Something so small

Sunday Evening

Matthew 13

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Cones and seed of a Giant Sequoia, by Didier Descouens

31He put before them another parable: “The kingdom of heaven is like a mustard seed that someone took and sowed in his field; 32it is the smallest of all the seeds, but when it has grown it is the greatest of shrubs and becomes a tree, so that the birds of the air come and make nests in its branches.”

I brought a hammer, pliers and screwdriver for the children’s message on Sunday. For each I had asked, “What is this for?” and received the expected answers, “to pound nails,” to “turn bolts,” to turn screws.”

I then pulled from my bag a seedpod from a liquidambar tree. It’s a little smaller than a golf ball, with spikey tendrils that snag easily in fur to help disperse the seeds far and wide. They used to get so tangled in the feathers of my childhood cocker spaniel that I had to cut them free with scissors. Jeremy identified them as “those things in the playground my sister hates.” They hurt when you step on them.

I then pulled out a small redwood seed cone, and from the cone a small redwood seed. I told him it was from the redwood trees outside, but he asked “what trees?” so we ducked out the vestry door to look at the five majestic spires. If you only come into the sanctuary from the direction of the parking lot, you may not notice them. But there, beneath the towering redwoods, Jeremy gave the remark that is the heart and soul of the parable of the mustard seed: “It’s amazing something so big could come from something so small.”

There was nothing more to say, really, though I had planned to. We walked back inside and I took the Bible from the lectern (properly called an ambo, it serves as both lectern and pulpit) and asked whether the Bible was more like the tools or the seed. And he answered without any hesitation, “the seed.”

I forget, sometimes, how clearly children see.

The Word of God is not a tool we use to craft objects or people of our own design; it is a seed that grows into the object of God’s design.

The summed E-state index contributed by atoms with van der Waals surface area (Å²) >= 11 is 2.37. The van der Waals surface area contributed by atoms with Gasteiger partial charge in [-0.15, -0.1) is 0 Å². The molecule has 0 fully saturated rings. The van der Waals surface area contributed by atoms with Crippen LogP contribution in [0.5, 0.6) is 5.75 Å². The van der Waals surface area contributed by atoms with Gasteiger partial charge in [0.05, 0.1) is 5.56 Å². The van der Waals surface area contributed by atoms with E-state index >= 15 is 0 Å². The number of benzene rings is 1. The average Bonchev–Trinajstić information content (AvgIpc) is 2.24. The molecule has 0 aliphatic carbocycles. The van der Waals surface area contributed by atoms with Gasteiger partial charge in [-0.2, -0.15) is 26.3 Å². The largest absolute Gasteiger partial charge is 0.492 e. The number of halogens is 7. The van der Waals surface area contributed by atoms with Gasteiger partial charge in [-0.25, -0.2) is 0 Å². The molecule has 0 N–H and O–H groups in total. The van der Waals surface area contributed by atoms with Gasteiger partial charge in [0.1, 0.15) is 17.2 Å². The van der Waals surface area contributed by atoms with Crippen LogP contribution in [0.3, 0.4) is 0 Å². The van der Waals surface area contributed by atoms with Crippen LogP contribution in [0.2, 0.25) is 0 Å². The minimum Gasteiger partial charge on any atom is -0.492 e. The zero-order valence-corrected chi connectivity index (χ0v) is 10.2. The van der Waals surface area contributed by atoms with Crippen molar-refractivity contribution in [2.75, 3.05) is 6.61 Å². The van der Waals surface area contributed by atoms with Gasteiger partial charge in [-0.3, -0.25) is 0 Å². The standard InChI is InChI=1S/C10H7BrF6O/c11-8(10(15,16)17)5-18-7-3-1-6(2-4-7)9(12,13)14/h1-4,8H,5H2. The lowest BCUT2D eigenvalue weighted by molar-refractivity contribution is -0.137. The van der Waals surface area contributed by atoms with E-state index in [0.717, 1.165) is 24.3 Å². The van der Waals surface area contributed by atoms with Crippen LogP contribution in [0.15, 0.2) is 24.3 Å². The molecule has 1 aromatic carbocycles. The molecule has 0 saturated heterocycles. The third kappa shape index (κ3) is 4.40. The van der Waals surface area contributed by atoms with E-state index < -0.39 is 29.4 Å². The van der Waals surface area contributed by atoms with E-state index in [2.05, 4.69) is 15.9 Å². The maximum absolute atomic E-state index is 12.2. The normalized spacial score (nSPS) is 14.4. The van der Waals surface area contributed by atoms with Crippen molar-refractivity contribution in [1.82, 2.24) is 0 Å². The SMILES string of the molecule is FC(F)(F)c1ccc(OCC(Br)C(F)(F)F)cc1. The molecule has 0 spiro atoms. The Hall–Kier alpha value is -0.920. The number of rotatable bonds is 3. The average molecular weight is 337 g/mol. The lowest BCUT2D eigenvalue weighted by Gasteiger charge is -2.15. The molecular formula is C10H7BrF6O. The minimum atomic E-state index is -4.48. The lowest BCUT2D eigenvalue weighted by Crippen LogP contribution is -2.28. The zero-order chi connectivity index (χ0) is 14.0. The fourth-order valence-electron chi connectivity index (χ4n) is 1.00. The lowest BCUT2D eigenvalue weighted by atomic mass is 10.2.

From the seed of God’s word grows hope, compassion, justice, mercy, patience, truthfulness, integrity, joy. From the seed of God’s word grew St. Patrick’s courage and compassion to go back as a missionary to the people who had captured and held him captive as a slave. From the seed of God’s word grew the courage to sit at lunch counters and to stand before fire hoses. From the seed of God’s word has grown a multitude of orphanages, clinics and hospitals and wells to bring clean water in remote places. From the seed of God’s word come millions of simple acts of kindness. From the seed of God’s word hearts are healed and lives grow into the image of Christ.

Scripture can be used as a tool to build a house of slavery; but the seed of the word grows into a community of freed people.

And “It’s amazing something so big could come from something so small.”

Choosing well


1 Kings 3

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Icon of King Solomon in the Kirillo-Belozersky Monastery

5At Gibeon the Lord appeared to Solomon in a dream by night.

When we in the modern West hear an opening sentence like this, it sounds to us like “Once upon a time.” It is the introduction to a fairy tale.

We don’t trust dreams. They are not, for us, windows into the divine. They may be windows into the inner workings of our psychology, they may be voices of the subconscious, but they are not the voice of God.

Most of us don’t remember our dreams. Few of us pay attention to them. But most cultures do. Joseph, the favored son of Jacob, dreamt dreams that revealed the future. And Joseph, husband of Mary, dreamt dreams that saved the life of the child Jesus. We may hear them as children’s stories, but the ancients did not. Solomon has an authentic encounter with the divine – and what comes from that encounter is of great import.

5At Gibeon the Lord appeared to Solomon in a dream by night; and God said, “Ask what I should give you.”

There at the climax of the swiftly moving events surrounding David’s death, there in the tumult and political machinations over which of David’s many sons will gain the throne, Solomon emerges victorious. Nathan the prophet plays a part. Bathsheba plays a crucial role. Her son Solomon is not the eldest son. She is not the first wife. But racing to install him as king before Adonijah seizes the crown, they succeed in setting Solomon on the throne.

And why? Why should the kingdom go to another? For the next 400 years in Judah the crown will go to the eldest son. In the northern kingdom of Israel it will be different. There, coups and counter coups, rivalries and butcheries will be the pattern of power. But not in the southern kingdom. There it will be more or less orderly.

But David chooses Solomon. And where will God come down in this succession struggle? Will he side with the younger son, or will God side with the claims of heritage and social norms?

“Ask what I should give you.”

Much hangs on this question. Will Judah’s kingship pursue the familiar quest for glory, wealth and power? Or will Judah’s kingship journey towards a different goal?